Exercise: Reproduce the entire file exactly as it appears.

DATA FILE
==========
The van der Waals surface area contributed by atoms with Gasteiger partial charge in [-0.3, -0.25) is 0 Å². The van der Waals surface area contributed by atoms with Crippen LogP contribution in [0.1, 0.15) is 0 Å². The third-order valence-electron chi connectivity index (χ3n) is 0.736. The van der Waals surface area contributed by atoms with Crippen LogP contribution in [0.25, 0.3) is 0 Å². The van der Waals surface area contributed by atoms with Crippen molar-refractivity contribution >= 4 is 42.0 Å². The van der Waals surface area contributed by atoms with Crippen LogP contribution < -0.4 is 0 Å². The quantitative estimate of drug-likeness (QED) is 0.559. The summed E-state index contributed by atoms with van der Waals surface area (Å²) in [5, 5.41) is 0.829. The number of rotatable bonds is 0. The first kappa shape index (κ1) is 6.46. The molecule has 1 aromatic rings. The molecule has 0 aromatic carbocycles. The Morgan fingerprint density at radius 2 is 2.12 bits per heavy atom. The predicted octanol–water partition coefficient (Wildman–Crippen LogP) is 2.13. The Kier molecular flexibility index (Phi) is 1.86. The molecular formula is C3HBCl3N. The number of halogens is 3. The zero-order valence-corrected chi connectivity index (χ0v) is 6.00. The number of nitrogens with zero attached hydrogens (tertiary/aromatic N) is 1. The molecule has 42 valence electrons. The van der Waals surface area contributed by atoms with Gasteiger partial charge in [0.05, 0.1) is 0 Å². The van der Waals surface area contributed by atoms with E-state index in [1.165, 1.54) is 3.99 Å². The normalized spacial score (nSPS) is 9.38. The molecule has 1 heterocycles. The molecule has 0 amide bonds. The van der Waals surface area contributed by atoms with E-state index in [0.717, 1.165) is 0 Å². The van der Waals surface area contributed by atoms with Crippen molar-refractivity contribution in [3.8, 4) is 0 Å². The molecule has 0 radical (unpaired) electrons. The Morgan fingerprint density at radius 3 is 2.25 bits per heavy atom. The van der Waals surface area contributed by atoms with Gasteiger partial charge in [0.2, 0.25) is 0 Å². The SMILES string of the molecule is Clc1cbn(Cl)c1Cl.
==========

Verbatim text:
The van der Waals surface area contributed by atoms with Gasteiger partial charge in [-0.3, -0.25) is 0 Å². The van der Waals surface area contributed by atoms with Crippen LogP contribution in [0.1, 0.15) is 0 Å². The third-order valence-electron chi connectivity index (χ3n) is 0.736. The van der Waals surface area contributed by atoms with Crippen LogP contribution in [0.25, 0.3) is 0 Å². The van der Waals surface area contributed by atoms with Crippen molar-refractivity contribution >= 4 is 42.0 Å². The van der Waals surface area contributed by atoms with Crippen LogP contribution < -0.4 is 0 Å². The quantitative estimate of drug-likeness (QED) is 0.559. The summed E-state index contributed by atoms with van der Waals surface area (Å²) in [5, 5.41) is 0.829. The number of rotatable bonds is 0. The first kappa shape index (κ1) is 6.46. The molecule has 1 aromatic rings. The molecule has 0 aromatic carbocycles. The Morgan fingerprint density at radius 2 is 2.12 bits per heavy atom. The predicted octanol–water partition coefficient (Wildman–Crippen LogP) is 2.13. The Kier molecular flexibility index (Phi) is 1.86. The molecular formula is C3HBCl3N. The number of halogens is 3. The zero-order valence-corrected chi connectivity index (χ0v) is 6.00. The number of nitrogens with zero attached hydrogens (tertiary/aromatic N) is 1. The molecule has 42 valence electrons. The van der Waals surface area contributed by atoms with Gasteiger partial charge in [0.05, 0.1) is 0 Å². The van der Waals surface area contributed by atoms with E-state index in [1.165, 1.54) is 3.99 Å². The normalized spacial score (nSPS) is 9.38. The molecule has 1 heterocycles. The molecule has 0 amide bonds. The van der Waals surface area contributed by atoms with E-state index in [0.717, 1.165) is 0 Å². The van der Waals surface area contributed by atoms with Crippen molar-refractivity contribution in [3.8, 4) is 0 Å². The molecule has 0 radical (unpaired) electrons. The Morgan fingerprint density at radius 3 is 2.25 bits per heavy atom. The van der Waals surface area contributed by atoms with Gasteiger partial charge in [0.2, 0.25) is 0 Å². The SMILES string of the molecule is Clc1cbn(Cl)c1Cl.